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COVID-19: What do you need to be aware of the coronavirus pandemic that began on the 24th of February.


1. How is COVID-19 affecting the world

According to Our World in Data, more than 10.65 billion doses of vaccination have been given globally. According to Johns Hopkins University, the number of confirmed cases of COVID-19 has exceeded 429.7 million worldwide. In the last year, documented instances of COVID-19 have reached 5.91 million.

Discussions are scheduled to begin today at the World Health Organization (WHO) regarding new guidelines for the treatment of pandemics with a goal date of May 2024 to adopt a treaty by WHO’s member nations.

New Zealand has reported a record-breaking number of daily COVID-19-related infections that exceed 10,000, with 250 hospitalizations. The prime of the country, Jacinda Ardern was attacked by protesters against COVID-19 regulations.

US health experts say that prolonging the time between the two doses of America’s COVID-19 vaccines most commonly used by eight-week men in their early 20s will reduce the chance of heart disease.

The WHO has established another hub to educate low and middle-income countries in the production of themselves vaccines and treatments.

Thailand has reported record-breaking growth in COVID-19 cases that have been confirmed 235557.

AstraZeneca has reached an agreement with Canada to supply 100,000 doses of its anti-inflammatory therapy for the treatment of COVID-19 in certain high-risk patients.

According to the government yesterday, Switzerland will give approximately 15 million COVID-19 doses to countries around the world before the end of the year.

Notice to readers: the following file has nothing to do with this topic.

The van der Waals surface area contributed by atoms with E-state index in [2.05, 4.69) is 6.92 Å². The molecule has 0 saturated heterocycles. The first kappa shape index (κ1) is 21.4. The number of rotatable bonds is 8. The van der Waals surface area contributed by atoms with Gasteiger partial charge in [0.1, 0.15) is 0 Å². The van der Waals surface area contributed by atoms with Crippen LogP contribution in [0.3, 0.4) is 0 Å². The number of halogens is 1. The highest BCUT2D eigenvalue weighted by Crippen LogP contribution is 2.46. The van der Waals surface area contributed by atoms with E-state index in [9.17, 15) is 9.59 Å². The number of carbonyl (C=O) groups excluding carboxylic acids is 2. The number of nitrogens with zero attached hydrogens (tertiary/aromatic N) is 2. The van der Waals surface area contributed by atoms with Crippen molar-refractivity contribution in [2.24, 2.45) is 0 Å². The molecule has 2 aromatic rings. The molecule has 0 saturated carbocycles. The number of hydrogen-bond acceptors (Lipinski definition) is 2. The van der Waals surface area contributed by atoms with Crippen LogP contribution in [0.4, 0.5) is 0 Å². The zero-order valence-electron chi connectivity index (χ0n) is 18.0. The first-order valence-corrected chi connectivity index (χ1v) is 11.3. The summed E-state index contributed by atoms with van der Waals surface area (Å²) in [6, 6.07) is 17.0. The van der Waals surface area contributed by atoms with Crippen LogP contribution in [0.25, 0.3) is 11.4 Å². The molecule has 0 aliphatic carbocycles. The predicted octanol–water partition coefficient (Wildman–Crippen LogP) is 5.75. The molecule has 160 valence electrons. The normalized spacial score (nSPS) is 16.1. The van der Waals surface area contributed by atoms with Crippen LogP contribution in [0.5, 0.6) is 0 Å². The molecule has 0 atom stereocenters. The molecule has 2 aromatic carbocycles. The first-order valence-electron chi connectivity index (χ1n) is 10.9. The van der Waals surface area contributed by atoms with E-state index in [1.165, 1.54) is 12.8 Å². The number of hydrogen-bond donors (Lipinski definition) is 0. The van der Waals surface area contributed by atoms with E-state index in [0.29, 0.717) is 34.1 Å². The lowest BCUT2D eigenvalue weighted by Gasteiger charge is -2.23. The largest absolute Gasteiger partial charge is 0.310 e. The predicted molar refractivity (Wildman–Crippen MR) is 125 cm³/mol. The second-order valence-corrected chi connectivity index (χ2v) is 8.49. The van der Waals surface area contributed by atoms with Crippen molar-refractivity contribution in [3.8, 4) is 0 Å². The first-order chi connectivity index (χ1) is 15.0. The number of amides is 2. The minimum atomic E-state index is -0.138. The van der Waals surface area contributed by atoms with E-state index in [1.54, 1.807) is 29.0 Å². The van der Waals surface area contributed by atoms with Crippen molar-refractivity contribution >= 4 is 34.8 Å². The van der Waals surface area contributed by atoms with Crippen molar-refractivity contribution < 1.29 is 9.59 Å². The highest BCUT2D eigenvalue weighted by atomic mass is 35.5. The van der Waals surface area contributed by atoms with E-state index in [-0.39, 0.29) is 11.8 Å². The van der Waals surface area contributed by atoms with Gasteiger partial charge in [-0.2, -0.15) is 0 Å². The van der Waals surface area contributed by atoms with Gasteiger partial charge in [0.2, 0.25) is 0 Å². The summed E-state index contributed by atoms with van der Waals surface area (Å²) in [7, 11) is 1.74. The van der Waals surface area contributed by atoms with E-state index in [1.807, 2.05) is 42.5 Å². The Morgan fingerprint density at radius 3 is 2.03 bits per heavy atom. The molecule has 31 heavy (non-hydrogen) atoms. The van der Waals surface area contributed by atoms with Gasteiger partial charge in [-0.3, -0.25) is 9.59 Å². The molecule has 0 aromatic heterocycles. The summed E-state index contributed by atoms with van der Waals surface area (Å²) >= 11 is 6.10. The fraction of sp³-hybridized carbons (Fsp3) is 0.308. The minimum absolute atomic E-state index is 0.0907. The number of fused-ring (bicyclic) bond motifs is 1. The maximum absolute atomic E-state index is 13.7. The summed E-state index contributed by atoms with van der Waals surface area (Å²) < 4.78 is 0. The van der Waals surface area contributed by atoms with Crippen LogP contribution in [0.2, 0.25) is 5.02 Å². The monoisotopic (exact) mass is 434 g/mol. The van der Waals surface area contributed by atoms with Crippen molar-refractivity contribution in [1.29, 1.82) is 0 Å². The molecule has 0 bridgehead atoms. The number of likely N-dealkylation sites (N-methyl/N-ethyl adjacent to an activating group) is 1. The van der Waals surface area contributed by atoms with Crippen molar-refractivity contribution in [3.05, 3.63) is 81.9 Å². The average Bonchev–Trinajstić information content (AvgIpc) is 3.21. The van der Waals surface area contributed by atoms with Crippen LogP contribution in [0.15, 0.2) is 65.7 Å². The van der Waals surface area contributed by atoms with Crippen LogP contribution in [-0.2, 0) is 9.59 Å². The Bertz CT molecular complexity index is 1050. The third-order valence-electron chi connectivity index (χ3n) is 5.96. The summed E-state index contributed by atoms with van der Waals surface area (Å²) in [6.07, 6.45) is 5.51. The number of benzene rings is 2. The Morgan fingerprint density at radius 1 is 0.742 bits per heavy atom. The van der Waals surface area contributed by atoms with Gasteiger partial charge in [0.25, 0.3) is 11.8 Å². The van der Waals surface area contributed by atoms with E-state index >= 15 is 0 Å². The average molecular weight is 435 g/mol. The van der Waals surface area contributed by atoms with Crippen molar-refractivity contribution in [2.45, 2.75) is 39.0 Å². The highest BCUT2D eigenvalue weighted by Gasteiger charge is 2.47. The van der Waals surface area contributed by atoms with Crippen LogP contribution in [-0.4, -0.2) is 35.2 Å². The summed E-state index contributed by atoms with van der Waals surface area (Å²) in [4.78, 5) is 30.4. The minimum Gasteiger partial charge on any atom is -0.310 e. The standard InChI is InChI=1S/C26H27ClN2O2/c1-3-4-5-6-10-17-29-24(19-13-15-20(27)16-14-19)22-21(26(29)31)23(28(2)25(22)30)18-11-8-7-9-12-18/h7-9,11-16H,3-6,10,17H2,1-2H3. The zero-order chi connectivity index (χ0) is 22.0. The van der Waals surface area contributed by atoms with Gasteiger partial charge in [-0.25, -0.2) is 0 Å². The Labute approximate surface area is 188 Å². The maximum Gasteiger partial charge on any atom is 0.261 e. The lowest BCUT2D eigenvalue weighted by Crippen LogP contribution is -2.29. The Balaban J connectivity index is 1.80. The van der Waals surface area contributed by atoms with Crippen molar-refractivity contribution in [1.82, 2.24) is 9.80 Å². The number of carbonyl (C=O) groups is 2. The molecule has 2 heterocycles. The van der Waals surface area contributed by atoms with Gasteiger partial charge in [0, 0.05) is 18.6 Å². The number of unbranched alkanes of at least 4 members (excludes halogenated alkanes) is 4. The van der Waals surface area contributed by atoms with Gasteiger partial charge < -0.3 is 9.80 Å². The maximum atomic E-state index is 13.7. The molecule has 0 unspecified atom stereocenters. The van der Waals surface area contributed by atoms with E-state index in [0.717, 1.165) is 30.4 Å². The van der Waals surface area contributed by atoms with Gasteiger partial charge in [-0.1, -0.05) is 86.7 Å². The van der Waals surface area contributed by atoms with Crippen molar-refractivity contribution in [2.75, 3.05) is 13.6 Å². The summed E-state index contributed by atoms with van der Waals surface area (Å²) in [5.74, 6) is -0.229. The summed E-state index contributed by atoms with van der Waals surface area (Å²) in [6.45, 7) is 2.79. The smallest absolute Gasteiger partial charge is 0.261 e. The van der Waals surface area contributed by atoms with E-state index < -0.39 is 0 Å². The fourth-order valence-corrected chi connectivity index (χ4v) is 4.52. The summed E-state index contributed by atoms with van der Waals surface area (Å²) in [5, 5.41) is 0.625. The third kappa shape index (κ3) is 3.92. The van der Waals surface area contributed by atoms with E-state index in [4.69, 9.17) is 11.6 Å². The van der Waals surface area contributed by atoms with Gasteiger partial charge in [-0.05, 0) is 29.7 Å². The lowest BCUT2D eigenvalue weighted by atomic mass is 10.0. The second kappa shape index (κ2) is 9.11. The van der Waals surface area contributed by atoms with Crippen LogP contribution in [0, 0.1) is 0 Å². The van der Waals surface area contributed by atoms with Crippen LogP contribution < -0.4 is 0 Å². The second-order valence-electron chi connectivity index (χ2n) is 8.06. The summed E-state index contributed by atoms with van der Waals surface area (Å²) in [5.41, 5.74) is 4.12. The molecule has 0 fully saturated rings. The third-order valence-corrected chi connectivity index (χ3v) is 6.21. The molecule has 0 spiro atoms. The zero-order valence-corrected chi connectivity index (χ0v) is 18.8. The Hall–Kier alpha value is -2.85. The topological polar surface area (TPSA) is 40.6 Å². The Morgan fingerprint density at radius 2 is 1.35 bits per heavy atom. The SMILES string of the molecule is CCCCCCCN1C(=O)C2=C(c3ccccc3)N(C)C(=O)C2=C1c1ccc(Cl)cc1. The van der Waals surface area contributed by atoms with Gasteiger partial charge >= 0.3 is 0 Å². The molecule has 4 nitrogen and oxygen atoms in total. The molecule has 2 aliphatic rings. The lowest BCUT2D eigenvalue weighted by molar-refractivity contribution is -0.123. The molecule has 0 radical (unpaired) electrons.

Romania is also scheduled to give away 1.1 million AstraZeneca’s COVID-19 vaccination doses.

Premier Secretary Mario Draghi announced yesterday that the Italian government would lift its COVID-19 state-of-emergency at the end of March.

The health ministry announced yesterday that Iceland would be able to lift all remaining COVID-19-related restrictions on Friday.

Slovakia is also expected to ease most of its COVID-19 limitations over the next few months.

Cambodia has begun vaccinating kids as young as three against COVID-19.

2. Caribbean being behind in COVID-19 battle, warns PAHO

The Pan American Health Organization (PAHO) has declared that the Caribbean is not keeping up with the fight against COVID-19. Only 64 percent of the population is vaccinated. There are also significant regional discrepancies arising.

Of the 13 territories and countries within the Americas which haven’t yet achieved WHO’s goal of 40 percent coverage, 10 of them are located in the Caribbean, Director of the PAHO, Carissa Etienne, said.

The region recorded 2.2 million new cases of COVID this week, which was down by 28% from the week before.

“And after six weeks of increased death rates, we saw them drop in the first week since the start in the Omicron wave. This was down to 29,000 deaths in our region. This is a decrease of 9 percent,” Etienne said.

She warned that even though deaths and cases are decreasing, the improvement has not been consistent across all territories and countries.

3. COVID-19 infection can increase the chances of developing mental health problems. A new study

The psychological stress caused by the pandemic can be commonplace. However, those who have contracted COVID-19 are more likely to develop new mental health problems than those who have escaped the disease, as per an upcoming study.

Researchers observed that over an entire year, patients with infections were at greater risk of the emergence of new anxiety disorder, new depression disorders, the use of new antidepressants, new opioid use disorder, and non-opioid substance abuse disorder.

Their risk of having a newly discovered decline in neurocognitive function was also 80 percent higher, and the chance of a new diagnosis of sleep disorder at 41 percent more likely.

The risk of developing these conditions “was higher even for those who weren’t admitted to hospitals”; however, they were the most prevalent in those admitted for COVID-19. The researchers wrote in BMJ.

Brian Santiago

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